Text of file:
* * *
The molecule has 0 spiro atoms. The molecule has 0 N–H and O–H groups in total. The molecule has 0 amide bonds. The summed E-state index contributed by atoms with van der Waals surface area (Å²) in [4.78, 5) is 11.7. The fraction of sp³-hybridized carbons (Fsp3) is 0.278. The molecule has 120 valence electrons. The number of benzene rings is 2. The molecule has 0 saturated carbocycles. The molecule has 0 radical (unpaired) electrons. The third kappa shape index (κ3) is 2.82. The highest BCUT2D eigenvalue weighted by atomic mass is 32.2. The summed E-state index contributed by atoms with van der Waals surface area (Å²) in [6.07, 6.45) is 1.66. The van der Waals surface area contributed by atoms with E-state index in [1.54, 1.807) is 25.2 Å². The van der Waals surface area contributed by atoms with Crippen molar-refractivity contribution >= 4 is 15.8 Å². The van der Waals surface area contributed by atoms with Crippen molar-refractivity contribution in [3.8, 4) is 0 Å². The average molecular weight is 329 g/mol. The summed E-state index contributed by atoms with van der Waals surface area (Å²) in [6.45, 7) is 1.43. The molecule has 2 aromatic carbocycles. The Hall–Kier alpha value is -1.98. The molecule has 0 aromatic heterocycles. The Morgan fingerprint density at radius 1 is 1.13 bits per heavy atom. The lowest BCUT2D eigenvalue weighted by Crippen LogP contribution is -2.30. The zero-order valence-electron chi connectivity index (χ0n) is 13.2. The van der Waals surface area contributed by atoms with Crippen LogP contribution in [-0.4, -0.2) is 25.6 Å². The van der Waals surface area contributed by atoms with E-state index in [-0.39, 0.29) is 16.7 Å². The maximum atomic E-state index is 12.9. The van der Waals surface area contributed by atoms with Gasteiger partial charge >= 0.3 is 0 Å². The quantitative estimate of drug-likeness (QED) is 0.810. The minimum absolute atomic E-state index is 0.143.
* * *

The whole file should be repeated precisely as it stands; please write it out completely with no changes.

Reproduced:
The molecule has 0 spiro atoms. The molecule has 0 N–H and O–H groups in total. The molecule has 0 amide bonds. The summed E-state index contributed by atoms with van der Waals surface area (Å²) in [4.78, 5) is 11.7. The fraction of sp³-hybridized carbons (Fsp3) is 0.278. The molecule has 120 valence electrons. The number of benzene rings is 2. The molecule has 0 saturated carbocycles. The molecule has 0 radical (unpaired) electrons. The third kappa shape index (κ3) is 2.82. The highest BCUT2D eigenvalue weighted by atomic mass is 32.2. The summed E-state index contributed by atoms with van der Waals surface area (Å²) in [6.07, 6.45) is 1.66. The van der Waals surface area contributed by atoms with E-state index in [1.54, 1.807) is 25.2 Å². The van der Waals surface area contributed by atoms with Crippen molar-refractivity contribution >= 4 is 15.8 Å². The van der Waals surface area contributed by atoms with Crippen molar-refractivity contribution in [3.8, 4) is 0 Å². The average molecular weight is 329 g/mol. The summed E-state index contributed by atoms with van der Waals surface area (Å²) in [6.45, 7) is 1.43. The molecule has 2 aromatic carbocycles. The Hall–Kier alpha value is -1.98. The molecule has 0 aromatic heterocycles. The Morgan fingerprint density at radius 1 is 1.13 bits per heavy atom. The lowest BCUT2D eigenvalue weighted by Crippen LogP contribution is -2.30. The zero-order valence-electron chi connectivity index (χ0n) is 13.2. The van der Waals surface area contributed by atoms with Crippen LogP contribution in [-0.4, -0.2) is 25.6 Å². The van der Waals surface area contributed by atoms with E-state index in [-0.39, 0.29) is 16.7 Å². The maximum atomic E-state index is 12.9. The van der Waals surface area contributed by atoms with Gasteiger partial charge >= 0.3 is 0 Å². The quantitative estimate of drug-likeness (QED) is 0.810. The minimum absolute atomic E-state index is 0.143.